And finally… Thousands of UK households and businesses could be energy producers by 2035

A future of energy study by Arup has predicted that many people and businesses across the UK will be generating their own power by 2035.

Endorsed by Energy UK, Energy systems: A view from 2035 sets out the energy solutions required to bring the UK on track to meet its 2050 climate change targets. It shows a country made up of a diverse range of heating sources, within a more decentralised energy system, where households and businesses play a greater role in managing and producing their own energy.

The study suggests there will not be one solution within the future energy system, but many. This will make flexibility – in system architecture, system operation and the regulatory framework – essential. However, it warns that although major changes in the way the UK produces, manages and uses energy are inevitable in the coming years, how these are steered will be essential to achieving the government’s three objectives of decarbonisation, security and affordability.

The study highlights the following changes, and more:

  • Electricity– will be low carbon and local, with many people no longer relying on the grid. New nuclear plants will become operational and offshore wind will grow rapidly.
  • There will be between 50-77GW of intermittent solar and wind generating capacity on the system compared to 27GW today

  • Decentralised energy and microgrids– demand-side response (where customers are incentivised to lower or shift their electricity use) and batteries will become widespread in commercial and residential properties, industrial parks, universities and airports. New towns will develop microgrids to reduce the load on the national grid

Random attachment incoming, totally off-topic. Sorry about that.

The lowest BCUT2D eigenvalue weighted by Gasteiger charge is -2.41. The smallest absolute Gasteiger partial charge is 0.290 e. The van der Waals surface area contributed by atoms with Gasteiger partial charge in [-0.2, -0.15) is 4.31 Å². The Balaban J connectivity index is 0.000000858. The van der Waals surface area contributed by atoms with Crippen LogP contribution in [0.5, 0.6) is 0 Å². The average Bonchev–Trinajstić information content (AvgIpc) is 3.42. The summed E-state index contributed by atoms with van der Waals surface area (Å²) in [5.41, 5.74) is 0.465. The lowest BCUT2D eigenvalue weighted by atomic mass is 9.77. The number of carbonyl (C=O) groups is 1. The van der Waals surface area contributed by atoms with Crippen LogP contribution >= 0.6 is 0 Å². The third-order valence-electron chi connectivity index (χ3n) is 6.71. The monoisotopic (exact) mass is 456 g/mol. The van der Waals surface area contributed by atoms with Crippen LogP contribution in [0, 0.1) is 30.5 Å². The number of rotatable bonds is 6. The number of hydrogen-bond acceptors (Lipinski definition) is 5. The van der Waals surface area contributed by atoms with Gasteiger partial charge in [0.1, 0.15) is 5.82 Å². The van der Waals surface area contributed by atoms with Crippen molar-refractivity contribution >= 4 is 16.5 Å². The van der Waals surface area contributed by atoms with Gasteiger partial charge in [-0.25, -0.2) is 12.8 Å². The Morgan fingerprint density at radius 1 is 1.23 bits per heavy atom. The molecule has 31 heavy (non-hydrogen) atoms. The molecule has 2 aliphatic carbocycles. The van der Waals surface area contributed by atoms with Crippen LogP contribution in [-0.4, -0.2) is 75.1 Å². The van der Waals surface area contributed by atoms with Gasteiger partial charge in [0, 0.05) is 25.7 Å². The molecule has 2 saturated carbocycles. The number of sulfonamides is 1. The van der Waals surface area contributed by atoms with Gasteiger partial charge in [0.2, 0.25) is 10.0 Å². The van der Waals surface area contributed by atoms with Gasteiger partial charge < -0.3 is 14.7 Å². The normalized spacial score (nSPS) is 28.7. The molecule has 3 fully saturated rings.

• Heat– the heat sector will become fragmented, especially in inner cities. It will no longer rely on natural gas – but will become a multi-sourced system varying by location and type of building. For example, hydrogen will replace natural gas in the suburbs and various cities.
  • Smart homes – New properties will be energy neutral. At times they will export energy back to the grid (for example from solar generation) and at other times they will import energy from the grid. Some properties will be built with energy storage which will allow them to be self-sufficient all year round.
  • Transport – Personal ownership of vehicles will be progressively phased out, with all new vehicles either electric, plug-in hybrid or hydrogen-powered. The rail network, including trams, will be fully electrified other than a few hydrogen trains.

  • With more energy retailers in the market - including local energy co-operatives and municipal suppliers - consumers will have a wider variety of products available to them including time-of-use and peer-to-peer tariffs (via blockchain technology).

    Filippo Gaddo, head of energy economics at Arup, said: “The next few decades are expected to be amongst the most transformative for the energy industry and billions are being invested to ensure that it is fit for the future. For this investment to enable positive change, flexibility across energy systems and within regulation will be essential in order to achieve a sustainable, affordable, and low carbon future. The UK has the opportunity to lead the way in the future of energy development, but it will be technological advances, investors and policy changes – highlighted within this study - that drive this forward.”

    Lawrence Slade, chief executive of Energy UK, added: “Customers must be at the heart of any future energy system. The energy sector is working hard to bring forward an energy system that continues to lower emissions, provides reliable supply, at lowest cost. The work Arup has done highlights how and where the changing system and decarbonisation imperative will create new roles, interactions and dependencies - as well as potential business models that will help make this future energy landscape possible. This brings many promising opportunities, but we must continue to build the evidence and have open dialogue about the challenges and the size of the investment required to update our energy infrastructure.”

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